Despite leading Nashville to the playoffs in each of his first five seasons, the sluggish start to the 2019-20 season was enough for the Predators to move on from Peter Laviolette, their second-ever head coach, and bring in John Hynes, whose head coaching experience consisted of leading the Devils for four-plus seasons (2015-16 to 2019-20) before being fired on December third after New Jersey lost 17 of its first 26 games.

The Blues have been one of the league’s best home teams this season but have lost more than half of their road games (14-10-5). They have lost eight of their last nine road games, including each of the last three.

[COVERAGE BEGINS AT 6 P.M. ET ON NBCSN]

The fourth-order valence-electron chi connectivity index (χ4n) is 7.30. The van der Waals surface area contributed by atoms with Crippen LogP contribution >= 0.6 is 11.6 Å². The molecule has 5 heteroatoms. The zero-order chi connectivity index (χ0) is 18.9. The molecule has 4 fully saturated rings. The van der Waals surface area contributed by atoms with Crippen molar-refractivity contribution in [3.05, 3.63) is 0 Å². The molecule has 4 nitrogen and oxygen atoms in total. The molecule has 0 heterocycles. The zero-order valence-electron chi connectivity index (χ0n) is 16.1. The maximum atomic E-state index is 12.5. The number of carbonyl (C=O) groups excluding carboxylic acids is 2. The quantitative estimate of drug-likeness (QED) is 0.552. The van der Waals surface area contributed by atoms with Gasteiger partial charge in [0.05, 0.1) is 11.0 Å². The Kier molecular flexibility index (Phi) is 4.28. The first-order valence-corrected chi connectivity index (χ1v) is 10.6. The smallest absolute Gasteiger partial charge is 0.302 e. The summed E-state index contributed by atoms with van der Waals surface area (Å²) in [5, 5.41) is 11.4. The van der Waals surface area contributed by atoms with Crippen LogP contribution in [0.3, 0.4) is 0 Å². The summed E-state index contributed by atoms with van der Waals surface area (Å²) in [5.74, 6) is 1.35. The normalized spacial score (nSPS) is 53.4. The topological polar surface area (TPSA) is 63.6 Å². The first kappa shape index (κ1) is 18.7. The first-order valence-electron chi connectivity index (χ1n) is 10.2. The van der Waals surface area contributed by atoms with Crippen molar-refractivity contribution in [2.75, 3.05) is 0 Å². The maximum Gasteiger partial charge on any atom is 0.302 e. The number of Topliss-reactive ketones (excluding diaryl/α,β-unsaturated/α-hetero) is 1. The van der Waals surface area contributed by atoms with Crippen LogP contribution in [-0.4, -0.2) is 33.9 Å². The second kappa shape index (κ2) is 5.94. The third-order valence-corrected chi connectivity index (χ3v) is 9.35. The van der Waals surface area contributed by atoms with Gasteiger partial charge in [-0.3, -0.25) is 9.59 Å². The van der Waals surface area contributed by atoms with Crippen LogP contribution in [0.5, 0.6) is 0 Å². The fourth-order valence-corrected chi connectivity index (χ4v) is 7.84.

WHAT: St. Louis Blues at Nashville Predators
WHERE: Bridgestone Arena
WHEN: Sunday, Feb. 16, 6 p.m. ET
TV: NBCSN
LIVE STREAM: You can watch the Blues-Predators stream on NBC Sports’ live stream page and the NBC Sports app.

PROJECTED LINEUPS

BLUES
Jaden SchwartzBrayden SchennTyler Bozak
Zach SanfordRyan O'ReillyDavid Perron
Alex SteenRobert ThomasJordan Kyrou
Mackenzie MacEachernIvan BarbashevSammy Blais

Carl GunnarssonAlex Pietrangelo
Colton ParaykoJustin Faulk
Vince DunnRobert Bortuzzo

Starting goalie: Jake Allen

PREDATORS
Mikael Granlund – Ryan JohansenViktor Arvidsson
Filip ForsbergMatt DucheneKyle Turris
Rocco GrimaldiNick BoninoCraig Smith
Calle JarnkrokColton SissonsAustin Watson

Roman JosiYannick Weber
Jarred TinordiMattias Ekholm
Dan HamhuisDante Fabbro

Starting goalie: Pekka Rinne

Host Liam McHugh and analysts Keith Jones, Anson Carter, and Brian Boucher will anchor pre-game, intermission, and post-game coverage throughout the day. Chris Cuthbert will call the action from Bridgestone Arena alongside Darren Pang.

Trade: Islanders land Devils captain Andy Greene

Islanders trade for Andy Greene Devils get pick, prospect